The Singapore Institute of Technology (SIT), set up to offer degree opportunities to polytechnic graduates, will be expanded to offer more courses and take in up to 3,000 students a year by 2020, up from this year's intake of 2,000 students.
To house the much bigger student body, Education Minister Heng Swee Keat has called on the Government to allocate space for the university to build a central campus.
Currently the university, set up in 2009, runs its courses at its satellite campuses in the five polytechnics. Its offices are in Dover Road. "Given the expansion of SIT and the nature of SIT courses, such a campus will also enable active interaction and engagement among students, and between students and their community and industry partners."
Mr Heng made these comments during a wide-ranging interview with The Straits Times, in which he touched upon the different educational choices and pathways that are now available to all Singaporeans - irrespective of their family backgrounds and starting points.
In this context, he mentioned the "distinctive" model of education being developed by both SIT and SIM University (UniSIM), Singapore's sixth university which launched full-time degrees last year, offering over 200 places in marketing, finance and accountancy.
MAKING ROOM FOR A BIGGER VARSITY
Given the expansion of SIT and the nature of SIT courses, such a campus will also enable active interaction and engagement among students, and between students and their community and industry partners.
MR HENG SWEE KEAT, Education Minister, on building a central campus for SIT
This year, UniSIM added a human resource management degree and increased its intake to 288. It has been offering part-time degrees for working adults since 2005.
Mr Heng said SIT, which offers over 30 degree courses, can be nimble in launching "niche degrees" to plug specific needs in industry. "Its graduates will have interesting pathways and career opportunities."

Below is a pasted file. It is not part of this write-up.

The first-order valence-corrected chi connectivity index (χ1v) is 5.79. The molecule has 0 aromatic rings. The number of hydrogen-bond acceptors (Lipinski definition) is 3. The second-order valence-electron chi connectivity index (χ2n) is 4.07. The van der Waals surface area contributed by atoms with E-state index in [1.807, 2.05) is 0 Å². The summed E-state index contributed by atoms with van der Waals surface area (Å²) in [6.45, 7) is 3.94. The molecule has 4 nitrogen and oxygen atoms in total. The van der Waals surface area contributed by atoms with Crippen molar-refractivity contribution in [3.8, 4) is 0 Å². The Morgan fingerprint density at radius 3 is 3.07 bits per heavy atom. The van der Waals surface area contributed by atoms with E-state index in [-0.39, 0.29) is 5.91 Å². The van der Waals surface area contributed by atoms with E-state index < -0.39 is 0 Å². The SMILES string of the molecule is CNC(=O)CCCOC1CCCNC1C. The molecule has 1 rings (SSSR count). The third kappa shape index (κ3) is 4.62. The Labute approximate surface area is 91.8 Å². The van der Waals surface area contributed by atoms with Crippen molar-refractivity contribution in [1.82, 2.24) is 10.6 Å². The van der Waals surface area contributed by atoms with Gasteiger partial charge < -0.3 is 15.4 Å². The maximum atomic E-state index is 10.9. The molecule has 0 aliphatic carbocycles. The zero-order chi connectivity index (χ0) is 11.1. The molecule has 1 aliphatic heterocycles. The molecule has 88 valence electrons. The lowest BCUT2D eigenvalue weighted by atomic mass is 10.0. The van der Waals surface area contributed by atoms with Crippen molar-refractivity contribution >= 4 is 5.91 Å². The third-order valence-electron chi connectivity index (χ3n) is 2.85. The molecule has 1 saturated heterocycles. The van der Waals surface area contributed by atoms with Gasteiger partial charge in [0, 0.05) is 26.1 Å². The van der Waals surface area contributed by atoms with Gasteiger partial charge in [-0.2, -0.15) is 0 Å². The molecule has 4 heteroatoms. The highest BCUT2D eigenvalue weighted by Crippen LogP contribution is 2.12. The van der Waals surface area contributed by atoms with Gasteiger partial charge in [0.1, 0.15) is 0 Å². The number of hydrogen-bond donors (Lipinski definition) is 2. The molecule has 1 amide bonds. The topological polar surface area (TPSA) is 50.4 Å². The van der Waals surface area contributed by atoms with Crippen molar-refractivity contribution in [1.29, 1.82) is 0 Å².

The two universities offer an applied learning approach where classroom learning is integrated with real-life, on-the-job application through work attachments.
"Students can learn theory in the classroom and apply it at the workplace, and take the issues and challenges they have at the workplace back to the classroom."
While SIT concentrates on science and technology, UniSIM's programmes focus more on business, management and human services.
This year, a record 15,000 polytechnic graduates and A-level school-leavers entered the six universities here, raising the cohort's entry rate to university to 32 per cent, up from 30 per cent last year.
Mr Heng said the goal was to hit a 40 per cent cohort participation rate by 2020, and most of the additional places will come from the expansion of SIT and UniSIM.
Including part-time degree programmes offered at UniSIM, the cohort participation rate in 2020 is likely to hit 50 per cent.
But Mr Heng emphasised that with the SkillsFuture initiative, courses and programmes should be seen as "a means of building knowledge and skills, which can be deeply internalised and become a part of one's strength", instead of a chase for qualifications.